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The decision to limit Sparrows to rare drops in Destiny 2 is baffling

September 06, 2017 1 min read

All of the little intricacies in Destiny 2 are starting to come to the forefront.

While hardcore players who are paying attention to the leaks knew that Sparrows wouldn't be given out like candy, or early out in the main questline, it's starting to really hit everyone as the game rolled out last night. That's right, the Sparrow, the main mode of transportation in the original Destiny that you could call and mount up anywhere, is gone.

In Destiny 2, you'll need to play quite a bit to earn a "bright engram," and hope that it randomly drops from it. Bungie did this to prevent players from blowing by open world content, but to me, it kind of highlights a weird lack of trust -- as in, Bungie is assuming the playerbase wouldn't be mesmerized by some weird nook and go check it out.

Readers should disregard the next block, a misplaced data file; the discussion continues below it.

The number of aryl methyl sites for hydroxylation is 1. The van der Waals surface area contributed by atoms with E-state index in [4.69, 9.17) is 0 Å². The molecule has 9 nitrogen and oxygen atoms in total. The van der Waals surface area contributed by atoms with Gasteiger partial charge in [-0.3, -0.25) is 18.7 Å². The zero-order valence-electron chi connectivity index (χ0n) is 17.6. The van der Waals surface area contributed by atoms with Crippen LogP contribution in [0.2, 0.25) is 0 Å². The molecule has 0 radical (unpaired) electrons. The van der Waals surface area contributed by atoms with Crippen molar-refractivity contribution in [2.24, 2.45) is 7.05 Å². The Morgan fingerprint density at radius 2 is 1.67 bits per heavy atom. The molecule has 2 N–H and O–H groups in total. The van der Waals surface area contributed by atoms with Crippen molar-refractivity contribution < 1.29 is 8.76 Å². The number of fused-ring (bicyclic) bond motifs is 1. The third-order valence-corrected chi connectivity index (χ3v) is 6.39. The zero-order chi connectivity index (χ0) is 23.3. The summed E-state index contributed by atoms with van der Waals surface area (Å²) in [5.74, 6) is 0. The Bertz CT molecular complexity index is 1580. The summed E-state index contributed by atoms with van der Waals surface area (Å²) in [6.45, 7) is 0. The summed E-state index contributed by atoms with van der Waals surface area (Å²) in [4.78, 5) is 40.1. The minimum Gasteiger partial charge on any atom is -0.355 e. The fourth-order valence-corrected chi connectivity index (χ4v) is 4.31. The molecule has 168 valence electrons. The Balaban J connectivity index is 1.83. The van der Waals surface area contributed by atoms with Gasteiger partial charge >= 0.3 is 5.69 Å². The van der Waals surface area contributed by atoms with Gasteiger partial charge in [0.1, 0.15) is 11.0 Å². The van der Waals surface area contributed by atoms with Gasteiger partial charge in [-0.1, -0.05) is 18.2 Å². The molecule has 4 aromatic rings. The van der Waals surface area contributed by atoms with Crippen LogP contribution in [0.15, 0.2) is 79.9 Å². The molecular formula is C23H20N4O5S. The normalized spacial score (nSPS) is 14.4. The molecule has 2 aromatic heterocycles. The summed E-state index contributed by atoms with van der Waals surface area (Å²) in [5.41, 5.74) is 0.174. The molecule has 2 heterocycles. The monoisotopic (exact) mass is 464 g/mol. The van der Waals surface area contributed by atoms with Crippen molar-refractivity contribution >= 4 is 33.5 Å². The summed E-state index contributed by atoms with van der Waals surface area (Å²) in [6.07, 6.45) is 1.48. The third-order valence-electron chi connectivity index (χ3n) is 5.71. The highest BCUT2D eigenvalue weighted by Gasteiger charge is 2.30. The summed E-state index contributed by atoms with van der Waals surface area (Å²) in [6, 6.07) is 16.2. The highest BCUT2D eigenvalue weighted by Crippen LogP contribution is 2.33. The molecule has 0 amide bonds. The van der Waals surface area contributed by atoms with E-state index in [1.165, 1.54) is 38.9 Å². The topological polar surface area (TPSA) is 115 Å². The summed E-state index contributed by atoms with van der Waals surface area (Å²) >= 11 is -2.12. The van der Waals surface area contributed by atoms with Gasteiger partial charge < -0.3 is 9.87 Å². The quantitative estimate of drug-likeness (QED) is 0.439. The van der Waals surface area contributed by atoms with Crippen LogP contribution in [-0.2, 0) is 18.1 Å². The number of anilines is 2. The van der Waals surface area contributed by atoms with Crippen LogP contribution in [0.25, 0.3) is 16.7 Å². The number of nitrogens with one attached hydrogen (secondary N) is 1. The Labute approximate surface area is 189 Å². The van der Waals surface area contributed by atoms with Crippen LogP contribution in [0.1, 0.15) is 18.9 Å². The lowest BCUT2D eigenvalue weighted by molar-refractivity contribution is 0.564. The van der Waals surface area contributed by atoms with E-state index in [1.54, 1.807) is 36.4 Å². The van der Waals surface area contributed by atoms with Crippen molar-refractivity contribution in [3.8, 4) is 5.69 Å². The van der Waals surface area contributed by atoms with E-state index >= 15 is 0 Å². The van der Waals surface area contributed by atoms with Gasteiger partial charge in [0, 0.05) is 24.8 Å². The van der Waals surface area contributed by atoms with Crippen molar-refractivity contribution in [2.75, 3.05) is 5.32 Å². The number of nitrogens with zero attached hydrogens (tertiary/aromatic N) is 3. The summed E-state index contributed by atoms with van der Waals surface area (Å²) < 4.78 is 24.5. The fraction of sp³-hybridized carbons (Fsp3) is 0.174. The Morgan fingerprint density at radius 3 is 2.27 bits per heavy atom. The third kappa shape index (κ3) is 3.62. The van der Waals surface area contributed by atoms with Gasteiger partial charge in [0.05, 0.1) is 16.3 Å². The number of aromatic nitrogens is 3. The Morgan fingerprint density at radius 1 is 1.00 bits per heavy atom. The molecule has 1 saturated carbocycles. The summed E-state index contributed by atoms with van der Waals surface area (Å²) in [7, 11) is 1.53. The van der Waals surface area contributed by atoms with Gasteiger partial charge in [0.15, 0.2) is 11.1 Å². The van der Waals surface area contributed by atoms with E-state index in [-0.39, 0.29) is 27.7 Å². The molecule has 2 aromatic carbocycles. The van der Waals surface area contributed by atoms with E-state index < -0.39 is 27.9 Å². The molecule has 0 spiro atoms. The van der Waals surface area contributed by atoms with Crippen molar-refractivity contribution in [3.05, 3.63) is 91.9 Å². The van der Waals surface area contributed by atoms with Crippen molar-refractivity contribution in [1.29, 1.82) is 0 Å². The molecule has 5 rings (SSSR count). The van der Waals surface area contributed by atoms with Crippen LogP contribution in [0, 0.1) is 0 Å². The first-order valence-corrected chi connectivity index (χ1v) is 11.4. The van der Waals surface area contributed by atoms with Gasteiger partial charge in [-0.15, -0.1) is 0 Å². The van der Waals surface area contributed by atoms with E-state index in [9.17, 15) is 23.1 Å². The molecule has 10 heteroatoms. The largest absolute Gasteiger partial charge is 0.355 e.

There's plenty of precedent for this, by the way. In MMOs, you often can't unlock the next mode of travel (it's almost always flying) in an expansion until you either 100% an area or the expansion itself (which is the case for Destiny 2, as you're given one at the very end of the campaign). But the common thread with those games is that some form of mounting is available early on, typically a third of the way through. And those are bigger games, with larger areas to explore.

I think this is something Bungie will go back on. One of our own readers made a great point about how strange it is if some of your friends are getting Sparrows to do patrols with, and you don't have one.

The decision to limit Sparrows to rare drops in Destiny 2 is baffling screenshot